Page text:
the grape slips
under its crackled leaf:
yet far beyond the spent seed-pods,
and the blackened stalks of mint,
the poplar is bright on the hill,
the poplar spreads out,
deep-rooted among trees.

O poplar, you are great
among the hill-stones,
while I perish on the path
among the crevices of the rocks.
~Hilda Doolittle “Mid-Day”

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If seeds in the black earth can turn into such beautiful roses, what might not the heart of man become in its long journey toward the stars?
—G.K. Chesterton

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We are mere seeds lying dormant, plain and simple, with nothing to distinguish us one from the other until the murmurs of spring begin, so soft, so subtle.  The soil shakes loose frosty crust as the thawing warmth begins.   Sunlight makes life stir and swell, no longer frozen but animate and intimate.

We wake from our quiescence to sprout, bloom and fruit.  We reach as far as our tethered roots will allow, beyond earthly bounds to touch the light and be touched.

There is renewed hope seeded in the heart of man, ready and waiting to unfurl, with a precious fragrance that lingers, long after the petal has dried, loosened, and fallen to freedom.

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How Many Flowers Fail

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How many Flowers fail in Wood –
Or perish from the Hill –
Without the privilege to know
That they are Beautiful –

How many cast a nameless Pod
Upon the nearest Breeze –
Unconscious of the Scarlet Freight –
It bear to Other Eyes –
~Emily Dickinson

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If seeds in the black earth can turn into such beautiful roses, what might not the heart of man become in its long journey toward the stars?
—G.K. Chesterton

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We are mere seeds lying dormant, plain and simple, with no knowledge of the beauty we harbor within, a beauty for which we were created. There is nothing to distinguish us one from the other until the murmurs of spring begin, so soft, so subtle.  The soil shakes loose frosty crust as the thawing warmth begins.   Sunlight makes us stir and swell, no longer frozen but animate and intimate.

We are called awake from our quiescence to sprout, bloom and fruit.  We reach as far as our tethered roots will allow, beyond earthly bounds to touch the light and be touched. We fling our seeds to the wind.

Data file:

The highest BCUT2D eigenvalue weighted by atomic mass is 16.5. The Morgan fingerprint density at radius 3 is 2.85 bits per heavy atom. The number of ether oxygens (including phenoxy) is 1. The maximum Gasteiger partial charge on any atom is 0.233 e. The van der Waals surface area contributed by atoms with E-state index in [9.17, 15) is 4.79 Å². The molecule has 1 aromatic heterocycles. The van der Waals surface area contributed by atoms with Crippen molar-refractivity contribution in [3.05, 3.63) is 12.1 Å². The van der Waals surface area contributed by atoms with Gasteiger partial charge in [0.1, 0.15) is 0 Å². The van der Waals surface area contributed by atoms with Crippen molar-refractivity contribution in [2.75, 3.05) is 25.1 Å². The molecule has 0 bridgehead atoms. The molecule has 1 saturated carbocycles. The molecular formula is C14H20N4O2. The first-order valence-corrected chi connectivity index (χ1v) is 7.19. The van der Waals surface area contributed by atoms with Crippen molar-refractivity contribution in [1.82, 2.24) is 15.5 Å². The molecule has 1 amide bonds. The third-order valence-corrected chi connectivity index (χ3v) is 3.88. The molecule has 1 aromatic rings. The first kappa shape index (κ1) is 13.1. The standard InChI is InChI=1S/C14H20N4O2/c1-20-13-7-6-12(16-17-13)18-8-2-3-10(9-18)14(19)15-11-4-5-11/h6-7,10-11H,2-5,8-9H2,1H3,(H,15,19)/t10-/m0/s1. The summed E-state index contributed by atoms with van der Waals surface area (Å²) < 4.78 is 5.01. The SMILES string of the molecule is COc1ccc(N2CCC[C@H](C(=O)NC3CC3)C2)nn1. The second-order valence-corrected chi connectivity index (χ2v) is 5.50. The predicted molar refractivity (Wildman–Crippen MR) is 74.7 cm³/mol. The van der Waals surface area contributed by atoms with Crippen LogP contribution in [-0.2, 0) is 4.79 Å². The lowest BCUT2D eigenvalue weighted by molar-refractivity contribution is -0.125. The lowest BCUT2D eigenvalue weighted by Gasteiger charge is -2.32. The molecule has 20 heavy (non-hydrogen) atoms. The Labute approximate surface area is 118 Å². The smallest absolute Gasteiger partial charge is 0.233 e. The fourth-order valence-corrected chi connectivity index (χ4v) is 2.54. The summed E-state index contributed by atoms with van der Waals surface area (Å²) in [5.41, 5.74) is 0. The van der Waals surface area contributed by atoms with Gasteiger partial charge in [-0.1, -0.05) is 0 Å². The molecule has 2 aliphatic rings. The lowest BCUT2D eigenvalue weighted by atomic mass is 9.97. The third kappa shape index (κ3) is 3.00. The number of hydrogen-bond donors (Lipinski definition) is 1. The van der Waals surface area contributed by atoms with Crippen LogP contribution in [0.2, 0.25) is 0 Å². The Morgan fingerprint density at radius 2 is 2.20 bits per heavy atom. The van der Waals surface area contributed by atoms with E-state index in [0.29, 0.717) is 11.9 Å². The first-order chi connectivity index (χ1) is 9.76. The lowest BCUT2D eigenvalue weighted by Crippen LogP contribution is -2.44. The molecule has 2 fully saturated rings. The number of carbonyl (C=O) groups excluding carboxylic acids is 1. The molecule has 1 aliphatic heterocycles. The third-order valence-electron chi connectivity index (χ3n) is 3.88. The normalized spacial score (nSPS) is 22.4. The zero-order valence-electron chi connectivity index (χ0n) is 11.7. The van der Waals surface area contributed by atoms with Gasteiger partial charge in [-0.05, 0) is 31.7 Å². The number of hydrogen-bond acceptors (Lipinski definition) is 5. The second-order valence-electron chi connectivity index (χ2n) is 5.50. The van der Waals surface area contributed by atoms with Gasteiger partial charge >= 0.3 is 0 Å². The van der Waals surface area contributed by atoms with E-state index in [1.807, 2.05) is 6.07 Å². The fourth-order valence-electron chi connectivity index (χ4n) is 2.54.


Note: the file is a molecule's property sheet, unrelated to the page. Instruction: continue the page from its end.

There is renewed hope created in the heart of man, ready and waiting to unfurl, with a precious fragrance that lingers long after our pods have burst open, as our seed dries, loosens, and falls to freedom.

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Between Midnight and Dawn: Taking Us On

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But where sin increased, grace increased all the more, 
so that, just as sin reigned in death,
so also grace might reign through righteousness
to bring eternal life through Jesus Christ our Lord.
Romans 5:20-21
Lord Jesus, You are my righteousness, I am your sin.
You took on you what was mine; yet set on me what was yours.
You became what you were not, that I might become what I was not.
~Martin Luther

The issue is now clear. It is between light and darkness and everyone must choose his side.
G.K. Chesterton

 

This is not like choosing sides on teams in grade school, numbering off one-two-one-two until everyone knows where they stand, the weak and the strong all thrown together by random chance.

This is not like an explosive election year where choosing sides means being aligned with a political candidate with whom I vehemently disagree, simply to avoid supporting an even worse option.

This is not like a Lincoln-Douglas debate tournament where I might represent one viewpoint for the first round, and then be asked to represent the opposite viewpoint in the second half.

This is more like being chosen for one side or the other, even if, klutz that I am, it means always being the last to be chosen for any sports team with all my limitations, my poor coordination, my weakness and my flaws.

This choice is not for an hour or a day or a year, but for eternity; whether to stand in the light as it shines on my dark, glum, sullen head or to stay unexposed and hidden in the shadows.

It isn’t just about choosing,
but being chosen, my flaws being taken on by Christ,
just as I am,
so that I might become what I was not before.

Though the light shines on things unclean, yet it is not thereby defiled.
Augustine

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During this Lenten season, I will be drawing inspiration from the new devotional collection edited by Sarah Arthur —Between Midnight and Dawn

God Among Us: Where God Was Homeless

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The winds were scornful,
Passing by;
And gathering Angels
Wondered why

A burdened Mother
Did not mind